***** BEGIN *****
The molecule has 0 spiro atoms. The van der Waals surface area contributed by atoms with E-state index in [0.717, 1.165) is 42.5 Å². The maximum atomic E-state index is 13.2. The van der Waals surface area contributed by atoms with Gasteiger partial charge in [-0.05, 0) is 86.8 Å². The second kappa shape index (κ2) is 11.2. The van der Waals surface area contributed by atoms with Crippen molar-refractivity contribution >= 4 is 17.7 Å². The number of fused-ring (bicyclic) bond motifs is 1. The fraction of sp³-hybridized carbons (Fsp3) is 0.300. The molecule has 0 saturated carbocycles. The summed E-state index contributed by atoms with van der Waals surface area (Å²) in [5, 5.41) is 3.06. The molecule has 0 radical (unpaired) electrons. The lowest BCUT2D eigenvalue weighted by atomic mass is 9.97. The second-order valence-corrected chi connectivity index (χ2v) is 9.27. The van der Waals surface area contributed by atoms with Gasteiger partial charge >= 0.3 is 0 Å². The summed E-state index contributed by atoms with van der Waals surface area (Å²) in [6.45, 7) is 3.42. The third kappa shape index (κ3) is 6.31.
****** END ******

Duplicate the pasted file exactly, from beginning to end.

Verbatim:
The molecule has 0 spiro atoms. The van der Waals surface area contributed by atoms with E-state index in [0.717, 1.165) is 42.5 Å². The maximum atomic E-state index is 13.2. The van der Waals surface area contributed by atoms with Gasteiger partial charge in [-0.05, 0) is 86.8 Å². The second kappa shape index (κ2) is 11.2. The van der Waals surface area contributed by atoms with Crippen molar-refractivity contribution >= 4 is 17.7 Å². The number of fused-ring (bicyclic) bond motifs is 1. The fraction of sp³-hybridized carbons (Fsp3) is 0.300. The molecule has 0 saturated carbocycles. The summed E-state index contributed by atoms with van der Waals surface area (Å²) in [5, 5.41) is 3.06. The molecule has 0 radical (unpaired) electrons. The lowest BCUT2D eigenvalue weighted by atomic mass is 9.97. The second-order valence-corrected chi connectivity index (χ2v) is 9.27. The van der Waals surface area contributed by atoms with Gasteiger partial charge >= 0.3 is 0 Å². The summed E-state index contributed by atoms with van der Waals surface area (Å²) in [6.45, 7) is 3.42. The third kappa shape index (κ3) is 6.31.